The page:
Pilates consists of slow, pulsing, and intentional movements meant to improve range of motion and strengthen muscles. Light weights may sometimes be used. It’s a low-impact exercise option for seniors who want to maintain a lower heart rate while focusing on muscle strengthening. Research has shown that Pilates may slow osteoporosis in postmenopausal women by helping to increase bone density.[05]
Depending on the exercise and mobility level of your loved one, Pilates can be done on a yoga mat, standing, or using a specialized reformer machine that assists with practicing smooth, safe movements.

Benefits of low-impact workouts for seniors

Physical health is the most obvious benefit of low-impact exercises, but seniors may also experience additional mental, social, and spiritual benefits.
  • Physical health. Low-impact exercises can be used to build muscle, improve motor function, increase mobility, reduce the risk of falls, and improve heart health. Low-impact exercises increase the heart rate and can help maintain healthy cholesterol levels.
  • Mental health. Seniors who exercise in a community setting have the opportunity to connect with others while managing stress and anxiety. The positive effects of regular exercise can also include feelings of satisfaction and joy. Additionally, there is promising research showing a connection between an active lifestyle and enhanced cognition in seniors.
  • Social benefits. Attending a fitness class with peers is a great way to make and maintain friendships and develop healthy social bonds. There is also evidence suggesting that exercising with a friend leads to a reduction of stress and positive psychological effects associated with calmness.[07]
  • Spiritual benefits. For some seniors, exercise can be an opportunity to get in touch with their faith or spiritual side. Tai chi, yoga, and even walking can be an opportunity for your loved one to pray, meditate, or express gratitude.

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Starting an exercise routine

For many seniors, convenience may be an important factor in starting an exercise routine. Most of the above workouts can be practiced at home with minimal equipment, using online video tutorials. While working out at home is convenient, it’s important for your loved one to remain safe by exercising within their fitness and ability levels.
Your parent should start with a light to moderate intensity and, if desired, work their way up to more vigorous activities and exercises.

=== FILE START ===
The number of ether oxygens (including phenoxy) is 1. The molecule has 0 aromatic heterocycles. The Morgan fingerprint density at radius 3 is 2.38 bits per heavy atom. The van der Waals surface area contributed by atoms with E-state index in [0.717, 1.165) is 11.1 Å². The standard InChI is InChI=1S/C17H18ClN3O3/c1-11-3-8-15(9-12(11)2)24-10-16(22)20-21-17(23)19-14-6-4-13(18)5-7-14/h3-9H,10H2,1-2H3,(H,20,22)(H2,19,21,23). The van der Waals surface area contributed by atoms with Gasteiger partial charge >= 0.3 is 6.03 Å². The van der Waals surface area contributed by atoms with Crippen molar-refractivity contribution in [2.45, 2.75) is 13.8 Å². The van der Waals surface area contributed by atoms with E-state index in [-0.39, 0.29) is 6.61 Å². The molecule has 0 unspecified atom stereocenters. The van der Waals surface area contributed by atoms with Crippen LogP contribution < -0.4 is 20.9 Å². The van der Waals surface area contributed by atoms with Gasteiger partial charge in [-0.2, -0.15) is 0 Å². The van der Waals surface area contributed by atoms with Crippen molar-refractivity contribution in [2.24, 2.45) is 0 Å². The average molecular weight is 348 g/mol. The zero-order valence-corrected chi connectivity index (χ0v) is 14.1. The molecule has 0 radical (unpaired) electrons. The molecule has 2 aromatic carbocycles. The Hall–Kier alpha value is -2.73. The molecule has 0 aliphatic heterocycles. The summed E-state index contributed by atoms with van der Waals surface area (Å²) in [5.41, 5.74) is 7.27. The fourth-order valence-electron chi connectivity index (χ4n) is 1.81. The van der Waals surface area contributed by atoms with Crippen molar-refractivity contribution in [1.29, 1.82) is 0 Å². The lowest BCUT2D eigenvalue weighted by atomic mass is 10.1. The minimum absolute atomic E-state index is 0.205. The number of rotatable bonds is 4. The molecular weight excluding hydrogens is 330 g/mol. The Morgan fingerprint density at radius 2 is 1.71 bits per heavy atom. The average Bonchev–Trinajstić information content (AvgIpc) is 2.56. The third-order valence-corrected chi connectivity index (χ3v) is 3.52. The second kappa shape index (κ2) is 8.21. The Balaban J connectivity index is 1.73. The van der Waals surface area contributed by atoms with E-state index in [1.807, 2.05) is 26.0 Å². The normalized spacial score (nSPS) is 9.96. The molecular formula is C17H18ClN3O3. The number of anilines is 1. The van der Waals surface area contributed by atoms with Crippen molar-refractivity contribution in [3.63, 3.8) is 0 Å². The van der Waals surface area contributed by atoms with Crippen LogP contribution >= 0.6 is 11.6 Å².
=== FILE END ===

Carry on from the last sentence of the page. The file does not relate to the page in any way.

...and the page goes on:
Consider encouraging your parent to join an exercise program in their community. Gyms and community centers tailor exercise classes to seniors’ needs and have instructors who can safely guide them through a workout. Taking a class also offers your parent the opportunity to engage with peers or friends.

Exercise recommendations

Adults 65 and older need at least 2.5 hours of moderate-intensity or 1 hour and 15 minutes of high-intensity exercise each week as recommended by the Centers for Disease Control and Prevention (CDC).[08] That can be broken down into daily 30-minute or 15-minute sessions five days per week.

Support for families exploring senior living or in-home care options that incorporate low-impact exercise

Many senior living options offer benefits such as exercise programs, fitness facilities, and even pools. In addition, socializing with neighbors and friends is encouraged through a variety of activities and events. If your family is considering a senior living community for a parent, our Senior Care Advisors can help you explore communities that fit their budget.
For seniors who are active in their community but would benefit from help at home with daily tasks and chores, our Senior Care Advisors can provide guidance on pricing and in-home care agencies that provide services that fit their care needs.
This article was originally written by Celia Searles and optimized by Kevin Ryan.


  1. U.S. Department of Health and Human Services. (2018). Physical activity guidelines for Americans, 2nd edition

  2. Moovenathan, A., & Nivethitha, L. (2017). Evidence based effects of yoga practice on various health related problems of elderly people: A reviewJournal of Bodywork and Movement Therapies.

  3. Brady, A. (2015, February 6). 10 benefits of restorative yoga. Chopra

  4. Fernández-Rodríguez, R., Alvarez-Bueno, C., Reina-Guitierrez, S., Torres-Costoso, de Arenas-Arroyo, S. N., & Martinez-Vizcaino, V. (2021). Effectiveness of Pilates and yoga to improve bone density in adult women: A systematic review and meta-analysisPLoS ONE.

  5. Hertzog, C., Kramer, A. F., Wilson, R. S., & Lindenberger, U. (2008) Enrichment effects on adult cognitive development: Can the functional capacity of older adults be preserved and enhanced?Psychological Science in the Public Interest.

  6. Plante, T. G., Coscarelli, L. & For, M. (2001) Does exercising with another enhance the stress-reducing benefits of exercise? International Journal of Stress Management.

  7. Centers for Disease Control and Prevention (CDC). (2023, April 13).How much physical activity do older adults need?

Meet the Author
Celia Searles
Edited byMarlena Gates